More statistics that is that shocked me was the numbers killed vs the number injured. In 2017 there have been 11,722 deaths and 23,7855 injured. If we go back and again compare it to 2016 there were 15,079 deaths and 30,615 injured. Again we have seen a decrease in numbers. I also like that you can see a breakdown of they age groups and the types of shootings. There are three age groups, children, teens and adults. They have six types of shooting. I found that they numbers for the mass shootings interesting, for 2017 there have been 273 mass shootings and 383 in 2016.
So what do these number show? If we focus on only the number of mass shootings in 2017 I felt like there were only ten or fifteen at the most, but to see that there were 273. I feel like people don’t really know when mass shootings happen. I feel that we tend to not think about it. I remember waking up the morning after the shooting in Aurora Co, my parents wouldn’t let me and my brother watch. They ended up taking us out of the house for the day to get away from everyone talking about it. I understand why they did but I feel that because we don’t want to talk about we tend to not when bigger events happen.
As a native Coloradan, I have grown up hearing about the Columbine High School massacre shooting that happened on April 20th 1999. Two students entered Columbine High School and killed 13 fellow classmates and teachers. I have heard about it since I could remember, I remember doing shooter lockdown drills in school and teaches saying “We just don’t want a repeat of Columbine.” I remember doing one my junior year and thinking why do we prepare for these incidents? If a fellow classmate were to come in they would know where everyone in a classroom is. When the 2012 Aurora shooting happened I remember being in shock as me and my family were planning of going to see the same movie that next morning. My family ended up not going for a week and even then we were on edge. I can remember thinking that why am I shocked because we have so many a year.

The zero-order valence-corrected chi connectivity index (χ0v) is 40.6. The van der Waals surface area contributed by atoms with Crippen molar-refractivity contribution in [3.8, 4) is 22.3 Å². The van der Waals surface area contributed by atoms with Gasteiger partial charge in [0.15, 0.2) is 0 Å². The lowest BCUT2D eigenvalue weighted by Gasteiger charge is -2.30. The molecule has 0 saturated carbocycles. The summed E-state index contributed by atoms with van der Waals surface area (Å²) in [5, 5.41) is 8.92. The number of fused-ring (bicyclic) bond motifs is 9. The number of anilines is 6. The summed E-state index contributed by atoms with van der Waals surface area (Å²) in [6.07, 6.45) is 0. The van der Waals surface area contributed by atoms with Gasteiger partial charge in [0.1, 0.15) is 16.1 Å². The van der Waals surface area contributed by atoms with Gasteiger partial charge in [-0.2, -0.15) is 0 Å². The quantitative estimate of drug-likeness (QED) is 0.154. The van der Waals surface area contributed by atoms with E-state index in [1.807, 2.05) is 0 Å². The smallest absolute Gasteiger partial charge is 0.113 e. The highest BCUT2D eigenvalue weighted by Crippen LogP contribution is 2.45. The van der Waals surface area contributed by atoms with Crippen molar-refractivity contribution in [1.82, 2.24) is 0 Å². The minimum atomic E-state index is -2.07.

So what is the takeaway from all of this? I think that looking at the statistics, if we are being desensitized to mass shootings, and ways to stop it that we need to take action. The united states government needs to step up and increase legislation of fun control. The fact that they banned lawn darts because like 10 kids were injured but they won’t do anything to stop mass shootings. It’s time for America to realize we don’t need automatic or semiautomatic guns. Now I am not saying we should take away all guns but I think it needs to be more controlled so that the 273 mass shootings will hopefully one day get to 0.